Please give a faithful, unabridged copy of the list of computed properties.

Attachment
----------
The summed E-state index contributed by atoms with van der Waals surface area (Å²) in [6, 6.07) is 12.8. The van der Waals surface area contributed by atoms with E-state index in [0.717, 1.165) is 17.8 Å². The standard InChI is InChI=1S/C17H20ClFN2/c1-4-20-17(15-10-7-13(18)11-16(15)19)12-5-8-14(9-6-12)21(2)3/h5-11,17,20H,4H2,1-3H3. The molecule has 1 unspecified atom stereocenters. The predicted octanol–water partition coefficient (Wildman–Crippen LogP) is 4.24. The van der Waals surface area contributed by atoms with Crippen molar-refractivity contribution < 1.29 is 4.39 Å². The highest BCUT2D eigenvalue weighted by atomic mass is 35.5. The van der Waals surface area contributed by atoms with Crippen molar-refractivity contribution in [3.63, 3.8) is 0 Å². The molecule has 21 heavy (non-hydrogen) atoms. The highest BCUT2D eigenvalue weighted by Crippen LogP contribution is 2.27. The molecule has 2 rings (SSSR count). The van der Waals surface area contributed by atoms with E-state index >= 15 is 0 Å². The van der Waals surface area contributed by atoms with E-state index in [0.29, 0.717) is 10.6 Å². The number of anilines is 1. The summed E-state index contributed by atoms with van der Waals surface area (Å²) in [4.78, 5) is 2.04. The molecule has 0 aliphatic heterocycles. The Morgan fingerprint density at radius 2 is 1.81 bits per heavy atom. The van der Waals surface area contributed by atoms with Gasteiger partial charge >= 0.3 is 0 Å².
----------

The summed E-state index contributed by atoms with van der Waals surface area (Å²) in [6, 6.07) is 12.8. The van der Waals surface area contributed by atoms with E-state index in [0.717, 1.165) is 17.8 Å². The standard InChI is InChI=1S/C17H20ClFN2/c1-4-20-17(15-10-7-13(18)11-16(15)19)12-5-8-14(9-6-12)21(2)3/h5-11,17,20H,4H2,1-3H3. The molecule has 1 unspecified atom stereocenters. The predicted octanol–water partition coefficient (Wildman–Crippen LogP) is 4.24. The van der Waals surface area contributed by atoms with Crippen molar-refractivity contribution < 1.29 is 4.39 Å². The highest BCUT2D eigenvalue weighted by atomic mass is 35.5. The van der Waals surface area contributed by atoms with Crippen molar-refractivity contribution in [3.63, 3.8) is 0 Å². The molecule has 21 heavy (non-hydrogen) atoms. The highest BCUT2D eigenvalue weighted by Crippen LogP contribution is 2.27. The molecule has 2 rings (SSSR count). The van der Waals surface area contributed by atoms with E-state index >= 15 is 0 Å². The van der Waals surface area contributed by atoms with E-state index in [0.29, 0.717) is 10.6 Å². The number of anilines is 1. The summed E-state index contributed by atoms with van der Waals surface area (Å²) in [4.78, 5) is 2.04. The molecule has 0 aliphatic heterocycles. The Morgan fingerprint density at radius 2 is 1.81 bits per heavy atom. The van der Waals surface area contributed by atoms with Gasteiger partial charge >= 0.3 is 0 Å².